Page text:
DA Selling Ill-Gotten Gains in Online Auction

Written by Neil Farrell

Neil has been a journalist covering the Estero Bay Area for over 27 years. He’s won numerous journalism awards in several different categories over his career.

June 3, 2022

This 18K white gold, with 2.37-carats of diamonds and 48-carat ‘Tanzanite Crown of Light’ necklace cost $85,000 when purchased with embezzled money.

An Atascadero woman’s spoils in a major embezzlement case are being sold through a Morro Bay online auction house, in a first for the local District Attorney’s Office.

The auction, entitled “San Luis Obispo County, Office of the District Attorney Property Seizure Auction,” is being handled by SLO Cal Estate Auctions (see: slocalestateauctions.com), run by Doug and Jennifer Little of Morro Bay.

The auction goes until 7 p.m. June 9, when the bidding will start to shutdown. The auction closes completely at 8:15 p.m. on June 9. 

And it’s a doozy of an auction too, with some impressive and expensive, jewelry, watches, sports and rock ‘n’ roll memorabilia, and shoes, lots of fancy shoes. Joy Wilde, 44 of Atascadero apparently laundered her stolen cash buying expensive baubles.

“The theft scheme involved Ms. Wilde passing 64 fraudulent checks and attempting to pass three others,” a D.A.’s news release from the time said. She pled “No Contest” on all 18 counts she faced and received a 10-year prison sentence.

Speaking to what is considered a long prison sentence for what is essentially a theft case, Judge Jesse Marino commented on the “outrageously large amount of money” taken by Ms. Wilde, according to the news release, and concluded that the decade-long prison sentence was warranted, “due to its sheer volume.” 

This signed poster from Kiss’ ‘The Final Tour’ is among the ill-gotten gains being sold at auction by the District Attorney’s Office.

Deputy D.A. Eric Dobroth said they seized the items that ended up in the auction, and whatever amount they sell for, will be given to the victim and credited against Wilde’s considerable restitution order. The victim was allowed to go through the items and keep anything he wanted.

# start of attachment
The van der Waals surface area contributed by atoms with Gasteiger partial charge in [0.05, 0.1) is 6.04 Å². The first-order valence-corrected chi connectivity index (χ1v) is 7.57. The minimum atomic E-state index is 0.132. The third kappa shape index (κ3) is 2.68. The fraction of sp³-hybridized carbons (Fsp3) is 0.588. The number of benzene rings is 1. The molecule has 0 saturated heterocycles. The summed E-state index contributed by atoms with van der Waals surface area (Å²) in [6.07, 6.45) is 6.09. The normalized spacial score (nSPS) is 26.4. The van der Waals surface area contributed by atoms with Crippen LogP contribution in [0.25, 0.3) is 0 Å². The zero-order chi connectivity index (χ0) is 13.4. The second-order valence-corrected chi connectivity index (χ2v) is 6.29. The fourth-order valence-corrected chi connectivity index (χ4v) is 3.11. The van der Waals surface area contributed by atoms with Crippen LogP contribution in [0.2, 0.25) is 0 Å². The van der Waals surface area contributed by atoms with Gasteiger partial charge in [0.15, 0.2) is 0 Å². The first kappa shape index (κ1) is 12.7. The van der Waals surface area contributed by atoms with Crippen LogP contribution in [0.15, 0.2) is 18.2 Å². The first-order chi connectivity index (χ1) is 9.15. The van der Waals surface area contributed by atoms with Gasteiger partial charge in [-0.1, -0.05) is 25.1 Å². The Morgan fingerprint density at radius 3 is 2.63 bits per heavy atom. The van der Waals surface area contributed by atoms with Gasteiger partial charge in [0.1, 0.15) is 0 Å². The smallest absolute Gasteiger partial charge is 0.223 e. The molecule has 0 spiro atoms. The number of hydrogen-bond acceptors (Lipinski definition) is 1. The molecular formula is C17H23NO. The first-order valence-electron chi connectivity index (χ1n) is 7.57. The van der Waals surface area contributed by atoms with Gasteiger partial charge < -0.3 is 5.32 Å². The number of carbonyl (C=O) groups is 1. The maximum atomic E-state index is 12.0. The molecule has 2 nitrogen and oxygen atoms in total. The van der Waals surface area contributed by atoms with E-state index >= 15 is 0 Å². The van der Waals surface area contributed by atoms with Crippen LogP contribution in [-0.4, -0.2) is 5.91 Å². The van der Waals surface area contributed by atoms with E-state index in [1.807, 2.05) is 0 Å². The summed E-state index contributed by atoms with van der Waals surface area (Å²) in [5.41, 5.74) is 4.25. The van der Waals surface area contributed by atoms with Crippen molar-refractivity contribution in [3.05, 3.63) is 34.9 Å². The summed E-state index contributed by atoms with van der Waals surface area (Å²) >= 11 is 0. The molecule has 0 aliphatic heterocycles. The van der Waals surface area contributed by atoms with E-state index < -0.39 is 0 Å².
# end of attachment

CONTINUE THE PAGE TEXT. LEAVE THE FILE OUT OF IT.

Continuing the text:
Potential bidders can even see how much she paid for some of the more expensive items, as Wilde actually kept sales receipts. Those coupled with the new appraisals should give bidders a good sense of what an item is worth. Among the items that are for sale are:

• A HUBLOT 90 facet cushion cut, .5 carat Crown of Light Diamond ‘Big Bang’ Aero Watch, which a purchase receipt accompanying the item’s listing priced at $43,450 when Wilde purchased it new; 

• A custom designed and ordered platinum bracelet with 11.5 carats of cushion cut and emerald diamonds, with an original purchase price of $104,000; and,

• An 18K white gold, 2.37 carat weight diamond and 48-carat Tanzanite “Crown of Light” necklace that Wilde purchased for $85,067.

Among the sports memorabilia are mini footballs and helmets signed by Dallas Cowboys great, and future Hall of Famer, tight end Jason Whitten; and by 49ers wide receiver, Jerry Rice, already a Hall of Famer.

Among the music-related items, there is an acoustic guitar signed by Demi Lovato; an electric guitar signed by Country music’s, Keith Urban; two autographed tour posters signed by the members of Kiss from their “End of the Road” World Tour; and concert set lists signed by the members of Metallica.

There are also some extravagant custom shoes — high top sneakers covered in gold leaf, Christian Louboutin snakeskin stiletto heels, and several pairs of knee-high Louboutin sneakers, among others. There are also several high-price purses and clutches.

Dobroth said such auctions are rare but “one way to liquidate ill-gotten gains and to get the victim some money back.” Police have long been able to seize items proven to be purchased with dirty money — usually in drug dealing cases — that can include expensive cars. 

Indeed, the County Sheriff’s Dodge Viper DARE car was seized in such a case.

Dobroth is hopeful the auction brings amounts near the true value of the items, to get as much as possible back to the victims. He noted that embezzlement cases — of which there have been several throughout the county in recent years — are especially tough on victims, who feel a sense of betrayal. 

“For the most part,” he said, “a bookkeeper is like part of the family for these small companies. One of the toughest parts is the betrayal that they feel.”

See: slocalestateauctions.com for more information, to set up an account and bid on items, or just to settle your curiosity. 

If the D.A’s auction of Wilde’s stolen treasures proves successful, it could lead to the sale locally of more ill gotten gains.

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